Austin: Mark Zucchiniberg. Come on, man! Well, you know, to be honest, you didn't do too great, but that's OK. I think it was fun exercise anyway.

Shep: So maybe you could say, Austin, that my intelligence is artificial.

Austin: Haha. Nice. No, I wouldn't say that. So, Shep, what do you think AI art means for the future of creativity? What are you excited about?

Shep: I am absolutely thrilled with the horsepower that this puts behind the early stages of creativity. When you sit down with a blank piece of paper, sometimes it can be hard to fill it out. But the magic really starts once you've got those sparks to work from. And the fact that with two words you can come up with some really, really novel visual concepts that can really spark a brainstorm pretty quickly is great.

Austin: Yeah, absolutely. And we actually have some examples. We started to use Midjourney here at our studio to brainstorm some concepts and have some fun. I think some of these examples are yours as well. So can you talk through what's been your inspiration for some of these?

Shep: Yeah. The one behind you is God's Pizza Oven in the Sky. I was cooking some pizzas last night with friends and sometimes somebody says something and you just want to see it as a Midjourney prompt. The one in the center is, I think, just Iridescent Skyscrapers. And one of the neat things with the process of getting creative is once you put your initial prompt in, you can re-roll it in Midjourney. So you don't need to come up with a crazy novel prompt every time. You can iterate. If you're imagining a decision tree from your first prompt, it gives you four sets of images like you're seeing in the center of the screen here, and you can pick one of those and kind of go down the rabbit hole. There are a lot of powerful words in the English language that have visual information associated with them. Things like "iridescent" and "skyscrapers" and celestial ethereal words like that have a very strong visual language, and in many cases the AI is able to pull some really compelling creations out of that terminology to make something like what you're seeing here.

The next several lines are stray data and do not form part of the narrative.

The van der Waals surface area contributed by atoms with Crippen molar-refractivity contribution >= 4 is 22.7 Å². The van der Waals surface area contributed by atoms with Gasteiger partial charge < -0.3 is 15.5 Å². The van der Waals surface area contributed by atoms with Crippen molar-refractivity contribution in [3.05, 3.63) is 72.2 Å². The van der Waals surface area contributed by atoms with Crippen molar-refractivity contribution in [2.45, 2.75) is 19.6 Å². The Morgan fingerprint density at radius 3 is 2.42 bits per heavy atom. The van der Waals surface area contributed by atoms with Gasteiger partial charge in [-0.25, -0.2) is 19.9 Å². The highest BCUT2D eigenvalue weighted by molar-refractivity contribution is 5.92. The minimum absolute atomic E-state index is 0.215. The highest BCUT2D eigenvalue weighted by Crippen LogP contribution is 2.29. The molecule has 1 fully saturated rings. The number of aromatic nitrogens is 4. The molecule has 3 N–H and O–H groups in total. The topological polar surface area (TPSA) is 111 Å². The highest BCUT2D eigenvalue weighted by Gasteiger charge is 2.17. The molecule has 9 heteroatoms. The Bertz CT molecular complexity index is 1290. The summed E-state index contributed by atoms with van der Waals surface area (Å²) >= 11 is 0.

Austin: Yeah, 100% And the two here - the Eiffel Tower and the bean here - I can't say what pitches they were for, but we actually put these in front of clients and had a good 20 to 30-minute conversation around ideas that we were presenting. And that was a pretty huge Eureka moment that Midjourney could be used in the creative process to help convey ideas. And so yeah, sometimes you get some weirdness out of these, but also, if a picture is worth a thousand words, what's an AI generated picture worth when it comes to conveying an idea? So, to kind of wrap things up, do you have any parting thoughts? Where do you think this is going to go? Do we think are we going to have Netflix shows writing themselves? Are we going to have more accurate prompts coming out? What do you think?

Shep: I'm fascinated with how this is empowering the creative industries, not only in visual art. You've also got the same thing kind of happening with music; AI generated melodies and song structures. I think if we're thinking about how this can be used as a tool to improve creative processes, the simple answer is figuring out how you can create an actual strategy for empowering the creatives on your team. To use this as an ideation and an inspiration tool, I think we're very quickly going to be seeing how these tools emerge as a really functional part of the process. Midjourney already has a corporate license that you can sign up for if you're an organization to use this as part of your institutional processes. Austin, I don't know if you have any thoughts, but there are definitely a lot of exciting things happening here.

Austin: To kind of wrap it up, what I found as a creative and someone who works with technology every day, is that it's definitely not something I've perceived as threatening. I think there's still going to be a massive need for folks in the creative industry, but it's really nice to have another tool in the tool belt. I, for example, I can't draw very well. So being able to, with my words, write a prompt that generates an image to then help convey an idea has just been such an amazing feeling. And so I'm really excited to see where this goes. That's all we've got time for now. So, thanks for dropping in, Shep. I really enjoyed it and thank you so much.

Shep: Cheers, Austin.

Austin: Cheers.